The first ever Washington Nationals draft pick, Ryan Zimmerman’s value to the franchise goes well beyond his numbers. He is an original.
He is no longer their best player or the one fans think out outside the district, but he is as important to the franchise as Teddy Roosevelt’s racing mascot and Bob Carpenter’s rooting. Once he leaves Washington, his impact will be missed.
Sure, Zimmerman is no longer the same player who could hit 30 home runs while driving in 100. Nagging injuries forced a move from third to first base then cut his playing time. This will be the first season since 2013 where Zimmerman plays over 100 games.
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Yet, despite his slowing production, he was the player who put the Washington Nationals on their own path.
When the team moved south from Montreal after the 2004 season, they were unloved. Major League Baseball ran them, shuffling from an unforgiving Quebec to an uninterested Puerto Rico and back as cities bid on the club. Washington, long looking for another franchise to come, won and the old Expos moved into the older RFK Stadium.
With the fourth pick overall in the draft, the Nationals selected Zimmerman out of the University of Virginia. A local kid, growing up in Virginia Beach, the hope was he would give the team credibility and establish new roots. They were right.
Zimmerman made the jump to Washington when rosters expanded that September and never looked back. From the bad years, to the new Nationals Park, Matt Williams implosion, to a potential third trip to the playoffs, Zimmerman is the one constant. The homegrown kid did his job.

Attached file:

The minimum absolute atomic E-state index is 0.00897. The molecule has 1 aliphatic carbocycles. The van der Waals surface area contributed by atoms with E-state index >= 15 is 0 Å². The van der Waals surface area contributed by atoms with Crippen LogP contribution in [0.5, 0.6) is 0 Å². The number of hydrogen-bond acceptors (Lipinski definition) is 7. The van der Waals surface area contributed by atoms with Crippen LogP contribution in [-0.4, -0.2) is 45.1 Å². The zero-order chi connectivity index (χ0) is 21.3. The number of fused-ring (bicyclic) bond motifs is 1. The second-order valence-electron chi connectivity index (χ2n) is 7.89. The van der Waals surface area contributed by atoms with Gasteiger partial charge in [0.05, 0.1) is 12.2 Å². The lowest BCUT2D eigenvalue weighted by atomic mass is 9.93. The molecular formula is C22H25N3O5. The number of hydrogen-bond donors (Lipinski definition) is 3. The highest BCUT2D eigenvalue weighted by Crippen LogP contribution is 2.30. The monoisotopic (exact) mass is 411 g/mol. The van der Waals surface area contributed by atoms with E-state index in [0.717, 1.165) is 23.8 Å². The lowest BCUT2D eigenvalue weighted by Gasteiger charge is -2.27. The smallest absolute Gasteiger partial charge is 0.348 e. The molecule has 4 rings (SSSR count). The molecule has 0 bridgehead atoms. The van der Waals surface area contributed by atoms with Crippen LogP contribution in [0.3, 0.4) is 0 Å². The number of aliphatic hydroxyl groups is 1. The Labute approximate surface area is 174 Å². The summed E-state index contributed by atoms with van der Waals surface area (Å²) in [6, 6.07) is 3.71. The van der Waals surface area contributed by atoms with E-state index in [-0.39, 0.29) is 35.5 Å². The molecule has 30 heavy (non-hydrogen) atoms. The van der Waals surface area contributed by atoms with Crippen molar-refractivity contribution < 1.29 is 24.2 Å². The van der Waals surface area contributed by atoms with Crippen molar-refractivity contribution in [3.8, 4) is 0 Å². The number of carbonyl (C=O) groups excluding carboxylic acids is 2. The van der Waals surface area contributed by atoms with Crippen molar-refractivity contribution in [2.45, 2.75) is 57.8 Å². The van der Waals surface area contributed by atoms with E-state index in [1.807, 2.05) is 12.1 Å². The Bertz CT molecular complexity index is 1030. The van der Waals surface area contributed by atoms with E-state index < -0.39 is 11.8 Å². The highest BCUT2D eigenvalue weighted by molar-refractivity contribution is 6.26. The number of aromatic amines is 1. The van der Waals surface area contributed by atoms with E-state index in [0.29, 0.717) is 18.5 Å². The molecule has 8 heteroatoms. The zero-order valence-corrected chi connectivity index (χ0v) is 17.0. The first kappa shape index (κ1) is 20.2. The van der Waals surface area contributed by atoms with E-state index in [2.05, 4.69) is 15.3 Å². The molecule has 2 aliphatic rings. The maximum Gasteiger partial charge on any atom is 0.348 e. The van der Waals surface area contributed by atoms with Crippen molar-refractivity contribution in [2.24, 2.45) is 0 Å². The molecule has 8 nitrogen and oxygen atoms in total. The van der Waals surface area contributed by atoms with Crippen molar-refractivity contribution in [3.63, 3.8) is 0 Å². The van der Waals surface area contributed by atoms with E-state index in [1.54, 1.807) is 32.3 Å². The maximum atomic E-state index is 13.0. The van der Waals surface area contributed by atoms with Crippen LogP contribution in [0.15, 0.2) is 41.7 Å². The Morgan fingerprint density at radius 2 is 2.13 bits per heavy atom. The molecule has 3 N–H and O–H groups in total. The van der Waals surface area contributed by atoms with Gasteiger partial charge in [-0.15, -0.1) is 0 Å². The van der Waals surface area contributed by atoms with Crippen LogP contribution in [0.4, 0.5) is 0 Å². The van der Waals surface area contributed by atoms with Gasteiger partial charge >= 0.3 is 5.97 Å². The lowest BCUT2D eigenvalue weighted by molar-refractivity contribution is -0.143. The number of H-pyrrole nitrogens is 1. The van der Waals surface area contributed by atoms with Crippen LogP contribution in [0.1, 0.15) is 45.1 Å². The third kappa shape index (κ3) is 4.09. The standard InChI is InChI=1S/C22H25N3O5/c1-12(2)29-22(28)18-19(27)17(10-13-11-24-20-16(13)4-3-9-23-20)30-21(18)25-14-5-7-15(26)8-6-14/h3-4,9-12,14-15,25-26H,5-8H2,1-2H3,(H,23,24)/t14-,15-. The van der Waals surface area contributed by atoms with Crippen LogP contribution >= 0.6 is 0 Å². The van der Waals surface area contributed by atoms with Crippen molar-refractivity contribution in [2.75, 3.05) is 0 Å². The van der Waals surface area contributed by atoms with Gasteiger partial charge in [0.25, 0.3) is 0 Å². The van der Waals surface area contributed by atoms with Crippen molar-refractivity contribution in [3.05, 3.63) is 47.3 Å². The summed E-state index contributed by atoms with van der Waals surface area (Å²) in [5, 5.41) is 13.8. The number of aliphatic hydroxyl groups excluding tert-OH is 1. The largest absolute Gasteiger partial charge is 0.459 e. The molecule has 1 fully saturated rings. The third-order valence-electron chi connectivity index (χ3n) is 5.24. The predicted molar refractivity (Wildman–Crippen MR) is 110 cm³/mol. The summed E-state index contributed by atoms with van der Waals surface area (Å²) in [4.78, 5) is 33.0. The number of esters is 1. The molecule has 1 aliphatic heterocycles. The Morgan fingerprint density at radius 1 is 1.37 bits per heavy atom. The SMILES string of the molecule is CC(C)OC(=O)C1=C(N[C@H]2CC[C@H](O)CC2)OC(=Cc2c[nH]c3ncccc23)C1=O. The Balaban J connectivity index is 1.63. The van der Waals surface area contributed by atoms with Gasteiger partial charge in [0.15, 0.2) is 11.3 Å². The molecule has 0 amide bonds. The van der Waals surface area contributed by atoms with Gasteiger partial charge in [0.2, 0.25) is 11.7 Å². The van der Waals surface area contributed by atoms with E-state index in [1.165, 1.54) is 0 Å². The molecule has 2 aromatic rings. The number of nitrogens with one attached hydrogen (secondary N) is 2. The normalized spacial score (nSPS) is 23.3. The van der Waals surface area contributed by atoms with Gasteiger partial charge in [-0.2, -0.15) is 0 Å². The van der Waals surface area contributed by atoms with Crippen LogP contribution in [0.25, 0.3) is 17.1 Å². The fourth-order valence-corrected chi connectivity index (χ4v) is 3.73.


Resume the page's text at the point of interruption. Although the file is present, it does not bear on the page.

Now, the link between Montreal and Washington is mostly in the web pages of Baseball Reference or on Amtrak’s slow-service Adirondack train connecting the two cities through New York. RFK served its purpose as the link between the old Senators and the new Nationals. Good memories cherished by new fans learning to love baseball.
Zimmerman’s statistics hardly matter in the grand scheme of things. Those injuries robbed him of his prime years and, although under contract until 2019, it remains to be seen what way he can help the team.
Never as flashy as Bryce Harper or as pressured of a Stephen Strasburg, Zimmerman steams along now as the grizzled veteran. His 12 seasons climbing the franchise record books adding the “curly W’s” to the rich Montreal lore.
However this season ends, Zimmerman again will play a big role. He will be the anchor at first base and his seasons of experience will show themselves off, somehow. The numbers do not matter as Zimmerman’s greatest claim is as the original Washington Nationals superstar.